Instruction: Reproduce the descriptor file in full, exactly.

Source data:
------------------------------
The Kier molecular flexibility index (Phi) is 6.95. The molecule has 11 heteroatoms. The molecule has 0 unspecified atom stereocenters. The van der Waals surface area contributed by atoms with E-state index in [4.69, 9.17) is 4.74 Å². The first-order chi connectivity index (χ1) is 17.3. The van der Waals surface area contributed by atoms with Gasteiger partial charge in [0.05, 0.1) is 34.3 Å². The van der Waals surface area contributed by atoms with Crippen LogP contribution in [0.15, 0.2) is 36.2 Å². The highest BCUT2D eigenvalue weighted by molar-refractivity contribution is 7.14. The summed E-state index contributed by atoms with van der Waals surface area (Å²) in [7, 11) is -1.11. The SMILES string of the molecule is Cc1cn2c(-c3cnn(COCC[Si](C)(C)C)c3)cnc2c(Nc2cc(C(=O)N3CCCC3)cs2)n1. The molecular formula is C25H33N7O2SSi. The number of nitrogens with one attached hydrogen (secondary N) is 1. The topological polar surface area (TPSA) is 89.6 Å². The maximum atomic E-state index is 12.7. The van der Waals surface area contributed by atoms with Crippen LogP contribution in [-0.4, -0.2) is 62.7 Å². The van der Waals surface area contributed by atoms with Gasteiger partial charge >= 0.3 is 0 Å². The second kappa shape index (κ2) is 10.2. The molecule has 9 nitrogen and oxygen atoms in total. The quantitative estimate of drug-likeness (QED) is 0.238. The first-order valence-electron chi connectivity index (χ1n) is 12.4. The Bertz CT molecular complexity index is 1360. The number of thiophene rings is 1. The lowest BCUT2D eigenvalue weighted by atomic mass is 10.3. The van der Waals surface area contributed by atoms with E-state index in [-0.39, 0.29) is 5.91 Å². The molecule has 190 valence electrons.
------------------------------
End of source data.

The Kier molecular flexibility index (Phi) is 6.95. The molecule has 11 heteroatoms. The molecule has 0 unspecified atom stereocenters. The van der Waals surface area contributed by atoms with E-state index in [4.69, 9.17) is 4.74 Å². The first-order chi connectivity index (χ1) is 17.3. The van der Waals surface area contributed by atoms with Gasteiger partial charge in [0.05, 0.1) is 34.3 Å². The van der Waals surface area contributed by atoms with Crippen LogP contribution in [0.15, 0.2) is 36.2 Å². The highest BCUT2D eigenvalue weighted by molar-refractivity contribution is 7.14. The summed E-state index contributed by atoms with van der Waals surface area (Å²) in [7, 11) is -1.11. The SMILES string of the molecule is Cc1cn2c(-c3cnn(COCC[Si](C)(C)C)c3)cnc2c(Nc2cc(C(=O)N3CCCC3)cs2)n1. The molecular formula is C25H33N7O2SSi. The number of nitrogens with one attached hydrogen (secondary N) is 1. The topological polar surface area (TPSA) is 89.6 Å². The maximum atomic E-state index is 12.7. The van der Waals surface area contributed by atoms with Crippen LogP contribution in [-0.4, -0.2) is 62.7 Å². The van der Waals surface area contributed by atoms with Gasteiger partial charge >= 0.3 is 0 Å². The second kappa shape index (κ2) is 10.2. The molecule has 9 nitrogen and oxygen atoms in total. The quantitative estimate of drug-likeness (QED) is 0.238. The first-order valence-electron chi connectivity index (χ1n) is 12.4. The Bertz CT molecular complexity index is 1360. The number of thiophene rings is 1. The lowest BCUT2D eigenvalue weighted by atomic mass is 10.3. The van der Waals surface area contributed by atoms with E-state index in [-0.39, 0.29) is 5.91 Å². The molecule has 190 valence electrons.